"R.Smith (BMJ) concurs w/M.Angell (NEJM) in launch of J. Partic Med: 'most of what appears in peer reviewed journals is scientifically weak'"

"Peer review must be job of the many rather than the few. This must, indeed, be part of participatory medicine's philosophy. R. Smith"

The first edition of the Journal will go live (online) next week. Subscribe/register (free, open access) here.


Related reading:

No *other* conflict of interest, huh? (11/08)

Negative data on Seroquel suppressed by manufacturer (2/09)

Dr. Reuben deeply regrets that this happened (3/09)

Wednesday, October 14, 2009

Interview at Health 2.0 in San Francisco October 7

The Health 2.0 conference in San Francisco was a tremendous success in a lot of ways. I made some great business contacts, heard some stimulating conversations on stage, and some very stimulating conversations off stage.

ICYou is the video company that recorded the presentations. In their booth they also recorded informal interviews with people. Here's mine. (It doesn't have a preview image for some reason; just click it.)

Wednesday, October 7, 2009

To Have and Have Not, part 2

The other day I wrote about Fred Holliday. He had clearly troubling symptoms, was unable to get good care due to insurance issues, and is dead. I had the same disease, without symptoms, and it got caught during routine checks.

It hasn't stopped and it won't stop. A week ago I went to a dermatologist because of an itchy thing on my forehead that hadn't gone away for months. It was a pre-cancerous sun-related lesion, which would have become cancer. Caught early, it was frozen off in a one minute treatment that didn't even require Novocaine. I'm left with a spot on my forehead, which they say will be gone in a few weeks.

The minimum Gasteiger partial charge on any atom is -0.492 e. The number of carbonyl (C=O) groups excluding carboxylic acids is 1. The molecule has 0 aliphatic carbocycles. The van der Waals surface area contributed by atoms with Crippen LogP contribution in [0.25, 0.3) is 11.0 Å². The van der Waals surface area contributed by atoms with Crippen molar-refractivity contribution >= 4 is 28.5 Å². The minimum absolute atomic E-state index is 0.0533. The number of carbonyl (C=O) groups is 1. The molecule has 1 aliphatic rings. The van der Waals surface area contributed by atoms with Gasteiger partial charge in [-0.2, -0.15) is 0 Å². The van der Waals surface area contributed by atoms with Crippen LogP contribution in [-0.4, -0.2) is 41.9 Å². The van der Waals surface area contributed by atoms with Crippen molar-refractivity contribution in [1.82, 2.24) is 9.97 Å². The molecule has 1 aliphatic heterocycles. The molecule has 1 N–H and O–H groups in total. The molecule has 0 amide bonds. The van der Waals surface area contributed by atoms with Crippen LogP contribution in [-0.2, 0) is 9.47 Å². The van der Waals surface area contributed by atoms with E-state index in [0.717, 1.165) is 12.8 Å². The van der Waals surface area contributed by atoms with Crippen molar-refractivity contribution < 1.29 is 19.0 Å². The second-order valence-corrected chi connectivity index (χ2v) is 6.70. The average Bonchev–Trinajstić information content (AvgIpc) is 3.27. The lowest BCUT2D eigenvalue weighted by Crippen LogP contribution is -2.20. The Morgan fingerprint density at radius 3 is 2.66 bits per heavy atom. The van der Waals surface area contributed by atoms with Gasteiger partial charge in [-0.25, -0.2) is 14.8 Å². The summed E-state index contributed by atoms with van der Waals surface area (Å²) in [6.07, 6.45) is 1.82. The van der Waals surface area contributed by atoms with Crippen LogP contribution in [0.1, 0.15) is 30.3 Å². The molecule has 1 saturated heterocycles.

And every time I see it I think of Fred.

People argue about what reform is. To me there's nothing more fundamental than the simple question of whether people can or cannot get care, which among other things means taking care of little problems before they become big problems.

The simple question of "can or cannot get care" is such a fine line, like a razor's edge that makes all the difference in the world: if you can get care, your outcomes can be more or less like mine; if you can't, like Fred and his family, nature will take its course. You are on your own to battle it.

Fred was one of the tens of millions for whom the answer was "No." He's dead at 39, leaving a widow with a 3 year old and an 11 year old who's high-functioning autistic. And that sucks. It's a disgrace.

There are lives at stake in this issue, people. This stuff matters. We can do better.

Tuesday, October 6, 2009

The Razor's Edge: To Have and Have Not

This is perhaps the most difficult thing I've written about, because in it I confront the reality that when it comes to healthcare, I am a Have, and someone quite like me was a Have Not. I am alive because I'm a Have, and he's dead because he was a Have Not. And I despair that America allows so many citizens to be Have Nots.

(Don't think this is a "liberal guilt" post; there's no guilt here. I got good treatment, as I should. This is about something else.)